Earth-type planet found in an ultra-cool dwarf star

IAA-CSIC researchers participate in the discovery of one of the few known planetary systems in this type of stars

The results, published today in Nature Astronomy, have been contributed by the Sierra Nevada and Calar Alto observatories


Within the SPECULOOS project, led by the University of Liège with a strong participation of members of the IAA-CSIC, an exo-Earth, a planet similar in size to the Earth, has been discovered orbiting an ultra-cool dwarf star. This type of star, similar in size to Jupiter, is up to ten times less massive and a thousand times less luminous than our Sun. "Due to their low luminosity, their life expectancy is a hundred times longer than that of our star, and they will be the last stars to shine when the universe becomes cold and dark," explains Fran Pozuelos, head of the IAA-CSIC participation in the SPECULOOS consortium, and one of the co-authors of the paper published today in Nature Astronomy.


Artistic recreation of the SPECULOOS 3b system. Credit: Lionel García (Center for Computational Astrophysics, Flatiron Institute, New York, NY, USA)


Although they are the most common stars in the universe, they are still poorly understood, especially in terms of their planetary population, despite the fact that this represents a significant fraction of the number of planets in our galaxy. "In fact, it is one of the few planetary systems discovered around this type of star to date," Pozuelos stresses.



The newly discovered exo-Earth, called SPECULOOS-3b, is located approximately 55 light-years away and is about the same size as Earth. Its orbit around its star has a period of about 17 hours, and it is believed to rotate synchronously, i.e., always showing one side to its parent star, while the other remains in perpetual darkness.


Artistic recreation of the SPECULOOS 3b systemCrédito: Lionel García (Center for Computational Astrophysics, Flatiron Institute, New York, NY, USA)


Specifically, the detected exo-Earth orbits the star SPECULOOS-3, which has an average temperature of 2600°C, twice as cold as our Sun. Because of its proximity to the star, the planet receives almost sixteen times more energy per second than the Earth receives from the Sun. "This, together with the constant bombardment of high-energy radiation, makes the presence of an atmosphere around the planet very unlikely," says Julien de Wit, professor at MIT and co-director of the SPECULOOS Northern Observatory and its Artemis telescope, co-developed by the University of Liège and MIT, and one of the main telescopes used in this discovery.



The SPECULOOS project (acronym for Search for Planets EClipsing ULtra-cOOl Stars), led by astronomer Michaël Gillon of the University of Liège, has as its main objective the search for exoplanets around nearby ultra-cool dwarf stars. To do so, it employs a dedicated network of professional robotic telescopes that allow continuous observation of such stars for weeks at a time, in order to detect possible transiting planets. "We designed SPECULOOS specifically to detect planets in ultracool dwarf stars. - Gillon details- In 2017, our prototype discovered the famous TRAPPIST-1 planetary system, composed of seven Earth-sized planets, several of them potentially habitable. It was a great start." The SPECULOOS consortium is jointly managed by the Universities of Liège, Cambridge, Birmingham, Bern, MIT and ETH Zürich, and involves other scientific institutions, including the Instituto de Astrofísica de Andalucía (IAA-CSIC).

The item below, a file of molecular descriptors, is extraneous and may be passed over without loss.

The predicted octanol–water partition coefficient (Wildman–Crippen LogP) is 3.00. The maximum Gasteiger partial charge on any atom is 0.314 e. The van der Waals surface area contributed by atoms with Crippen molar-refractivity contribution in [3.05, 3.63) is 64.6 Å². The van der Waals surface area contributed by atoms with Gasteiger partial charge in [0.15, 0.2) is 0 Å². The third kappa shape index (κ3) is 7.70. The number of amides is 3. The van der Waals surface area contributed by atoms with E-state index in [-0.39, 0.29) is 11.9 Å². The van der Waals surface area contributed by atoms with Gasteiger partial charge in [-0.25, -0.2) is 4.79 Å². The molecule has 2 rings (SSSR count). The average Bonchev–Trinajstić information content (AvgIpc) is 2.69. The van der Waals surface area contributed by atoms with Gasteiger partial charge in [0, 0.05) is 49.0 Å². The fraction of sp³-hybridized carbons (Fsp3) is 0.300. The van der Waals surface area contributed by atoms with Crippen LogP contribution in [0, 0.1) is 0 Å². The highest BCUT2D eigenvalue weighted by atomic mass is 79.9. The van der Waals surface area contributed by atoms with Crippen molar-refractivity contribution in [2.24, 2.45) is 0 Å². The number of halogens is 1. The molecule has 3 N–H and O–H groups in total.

In addition to the telescopes belonging to the SPECULOOS network, the SPECULOOS-3 star was monitored by a number of other telescopes, including the 1.5-meter telescope of the Sierra Nevada Observatory (OSN), belonging to the IAA-CSIC. This telescope was used to make follow-up photometric observations to confirm the transit and its achromatic nature.


Sierra Nevada Observatory (OSN) 1.5-meter telescope. Credit: Juan Fernández


Especially relevant were the spectroscopic observations recorded with the CARMENES instrument, located at Calar Alto Observatory in Almeria (CAHA) and scientifically managed by the IAA-CSIC. "CARMENES is an instrument specifically designed for the detection of exo-Earths around cool stars using the radial velocity method. The precise observations of SPECULOOS-3 obtained with CARMENES were fundamental to confirm the planetary nature of the observed transit," says Pedro Amado, Co-PI of the CARMENES instrument.


The CARMENES instrument, at Calar Alto Observatory in Almeria (CAHA)



SPECULOOS-3b is an excellent candidate for future studies with the JWST, the space telescope launched in 2021 whose observations are transforming our understanding of the cosmos. "With JWST we could even study the composition of the planet's surface," states Elsa Ducrot, a researcher at the Paris Observatory and a participant in the discovery.

"This finding evidences the ability of SPECULOOS to detect Earth-like exoplanets, which serve as targets for future more detailed studies. And this is just the beginning. Soon, two new telescopes, Orion and Apolo, will join Artemis at the Teide Observatory in Tenerife as part of the SPECULOOS network, in order to accelerate the search for these fascinating planets," concludes Michaël Gillon, lead author of the paper.


Group photos of three of the participating IAA-CSIC researchers. From left to right: Pedro Amado, Fran Pozuelos and Roberto Varas. Credit: Celia Navas (IAA-CSIC)


More info: 
  • Francisco J. Pozuelos
  • Instituto de Astrofísica de Andalucía (IAA-CSIC)
  • Teléfono: 625264179